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Nik Huggins

Published January 1st, 2003 | by Nik Huggins

L.I.E Review

L.I.E is a film that you can’t trust: what do I mean by this? I will explain below. L.I.E is in one way a disturbing, ambiguous and important attempt to broach the taboo, yet very topical, subject of paedophilia with sensitivity and without exploitation or hysteria. On the other hand it can also be viewed as a somewhat warped coming-of-age drama; charting the difficulties young Howie Blitzer (Paul Franklin Dano) faces in simultaneously coping with the peculiarities of puberty on top of becoming increasingly estranged from his corrupt businessman father (Bruce Altman) and recently losing his mother in a road accident. Whichever way you perceive “LIE” (and it is a film that will evoke strong and contrasting opinions regarding its content) the events and images contained within resonate deeply and lastingly in the memory.

The title acronym refers to the Long Island Expressway, a motorway that connects the leafy suburbs of Long Island with New York City. The road has a specific morbid relevance to Howie; it’s where his mother was killed, and its concrete expanses hold both repulsion and fascination for him. He seems to be constantly drawn there through one reason or another. In one particularly powerful scene that is repeated during the film, we see Howie balancing on the railings of an overpass as the rat race continues on below completely oblivious to his anguish.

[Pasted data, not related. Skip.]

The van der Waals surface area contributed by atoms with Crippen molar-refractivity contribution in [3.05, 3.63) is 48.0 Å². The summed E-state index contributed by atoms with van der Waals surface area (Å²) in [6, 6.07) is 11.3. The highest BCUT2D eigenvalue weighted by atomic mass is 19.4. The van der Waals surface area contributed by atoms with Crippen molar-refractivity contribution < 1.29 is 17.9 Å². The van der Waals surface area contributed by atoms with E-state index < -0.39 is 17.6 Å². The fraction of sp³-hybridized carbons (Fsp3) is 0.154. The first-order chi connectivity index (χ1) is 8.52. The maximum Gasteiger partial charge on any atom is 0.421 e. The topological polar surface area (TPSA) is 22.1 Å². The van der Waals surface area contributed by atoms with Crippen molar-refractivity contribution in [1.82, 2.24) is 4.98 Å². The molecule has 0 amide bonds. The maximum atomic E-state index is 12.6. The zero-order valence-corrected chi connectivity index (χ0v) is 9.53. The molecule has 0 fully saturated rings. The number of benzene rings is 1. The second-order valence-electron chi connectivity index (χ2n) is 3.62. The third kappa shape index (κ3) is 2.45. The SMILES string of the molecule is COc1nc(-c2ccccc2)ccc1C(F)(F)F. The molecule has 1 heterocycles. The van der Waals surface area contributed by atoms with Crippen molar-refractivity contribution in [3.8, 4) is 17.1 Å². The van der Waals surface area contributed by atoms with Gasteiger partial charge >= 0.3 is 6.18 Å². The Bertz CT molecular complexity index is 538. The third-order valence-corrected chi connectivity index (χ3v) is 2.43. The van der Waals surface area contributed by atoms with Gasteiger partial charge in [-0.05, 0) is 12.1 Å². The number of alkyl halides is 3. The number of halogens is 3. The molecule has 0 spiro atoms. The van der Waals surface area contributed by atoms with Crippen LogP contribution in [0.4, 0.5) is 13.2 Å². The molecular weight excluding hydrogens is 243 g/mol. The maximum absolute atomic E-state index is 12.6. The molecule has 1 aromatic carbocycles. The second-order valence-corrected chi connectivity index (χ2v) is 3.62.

Howie’s young existence is in terminal freefall as the events of the film begin to unfold. In the opening exchanges we see that his self-absorbed father is paying less attention to him with each passing day, he is having difficulties at school and he is becoming more and more embroiled in an introspective world. Howies’ sterile home offers him little but material comfort and he becomes charmed into bouts of juvenile delinquency by Gary (Billy Kay) an older, more streetwise boy. Eventually, in the aftermath of a botched petty burglary, Howie meets “Big John” (Brian Cox), at which point his problems become compounded, and the audience begin to shift uncomfortably in their seats.

This is where the film becomes extremely intricate and somewhat unsettling. It deliberately sets up a trap to ensnare the viewer into uncharted waters of ambiguity, making a number of very serious points about the issues of paedophilia and the cinematic concerns relating to audience/character identification, spectatorship and voyeurism.

Howies’ relationship with Big John is highly problematic; we are allowed glimpses into John’s world that signify the sort of man he is, and the sort of personal habits he prefers. Yet outwardly he is a charming, well-respected man in a small town, a genuine pillar of the community with lots of connections that cover up his dark habits.

In this way the film plays around with perception, utilising a number of misleading turns at key moments to create a “will he/won’t he” high wire act, that the viewer is forced to walk. Big John obviously has a sickening appetite for young boys, but his relationship with Howie is at times touching and heart warming. Sensing a rare intelligence in Howie, Big John encourages him to look beyond himself, and realise his dreams as a writer, to (ironically) get away from his current situation. Big John essentially takes the place of Howie’s absent father: loving, supportive and encouraging. He is Howie’s shoulder to cry on and the outlet for his inner demons. In these powerful scenes Big John is the delicate patriarch.